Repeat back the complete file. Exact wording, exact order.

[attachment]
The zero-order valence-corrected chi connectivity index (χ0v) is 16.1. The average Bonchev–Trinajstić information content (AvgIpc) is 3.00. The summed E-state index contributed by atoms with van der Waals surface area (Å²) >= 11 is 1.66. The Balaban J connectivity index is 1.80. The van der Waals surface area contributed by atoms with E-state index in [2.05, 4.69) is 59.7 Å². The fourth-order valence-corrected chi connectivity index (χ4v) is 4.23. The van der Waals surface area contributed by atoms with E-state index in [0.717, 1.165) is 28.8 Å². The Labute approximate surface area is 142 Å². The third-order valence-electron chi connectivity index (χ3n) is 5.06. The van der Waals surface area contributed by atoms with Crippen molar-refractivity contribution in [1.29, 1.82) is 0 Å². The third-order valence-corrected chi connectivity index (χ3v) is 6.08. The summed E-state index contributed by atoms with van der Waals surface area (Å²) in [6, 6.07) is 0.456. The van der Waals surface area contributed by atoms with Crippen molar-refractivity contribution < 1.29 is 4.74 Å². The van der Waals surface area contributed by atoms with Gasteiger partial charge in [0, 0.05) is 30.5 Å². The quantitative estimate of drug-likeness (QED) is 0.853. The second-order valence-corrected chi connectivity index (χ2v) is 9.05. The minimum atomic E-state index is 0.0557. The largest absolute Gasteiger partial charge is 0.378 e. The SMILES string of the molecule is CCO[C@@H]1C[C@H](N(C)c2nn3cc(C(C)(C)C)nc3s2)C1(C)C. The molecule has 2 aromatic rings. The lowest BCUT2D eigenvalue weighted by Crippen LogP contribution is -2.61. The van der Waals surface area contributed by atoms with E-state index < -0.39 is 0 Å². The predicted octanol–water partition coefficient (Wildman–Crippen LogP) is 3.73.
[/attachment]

The zero-order valence-corrected chi connectivity index (χ0v) is 16.1. The average Bonchev–Trinajstić information content (AvgIpc) is 3.00. The summed E-state index contributed by atoms with van der Waals surface area (Å²) >= 11 is 1.66. The Balaban J connectivity index is 1.80. The van der Waals surface area contributed by atoms with E-state index in [2.05, 4.69) is 59.7 Å². The fourth-order valence-corrected chi connectivity index (χ4v) is 4.23. The van der Waals surface area contributed by atoms with E-state index in [0.717, 1.165) is 28.8 Å². The Labute approximate surface area is 142 Å². The third-order valence-electron chi connectivity index (χ3n) is 5.06. The van der Waals surface area contributed by atoms with Crippen molar-refractivity contribution in [1.29, 1.82) is 0 Å². The third-order valence-corrected chi connectivity index (χ3v) is 6.08. The summed E-state index contributed by atoms with van der Waals surface area (Å²) in [6, 6.07) is 0.456. The van der Waals surface area contributed by atoms with Crippen molar-refractivity contribution < 1.29 is 4.74 Å². The van der Waals surface area contributed by atoms with Gasteiger partial charge in [0, 0.05) is 30.5 Å². The quantitative estimate of drug-likeness (QED) is 0.853. The second-order valence-corrected chi connectivity index (χ2v) is 9.05. The minimum atomic E-state index is 0.0557. The largest absolute Gasteiger partial charge is 0.378 e. The SMILES string of the molecule is CCO[C@@H]1C[C@H](N(C)c2nn3cc(C(C)(C)C)nc3s2)C1(C)C. The molecule has 2 aromatic rings. The lowest BCUT2D eigenvalue weighted by Crippen LogP contribution is -2.61. The van der Waals surface area contributed by atoms with E-state index < -0.39 is 0 Å². The predicted octanol–water partition coefficient (Wildman–Crippen LogP) is 3.73.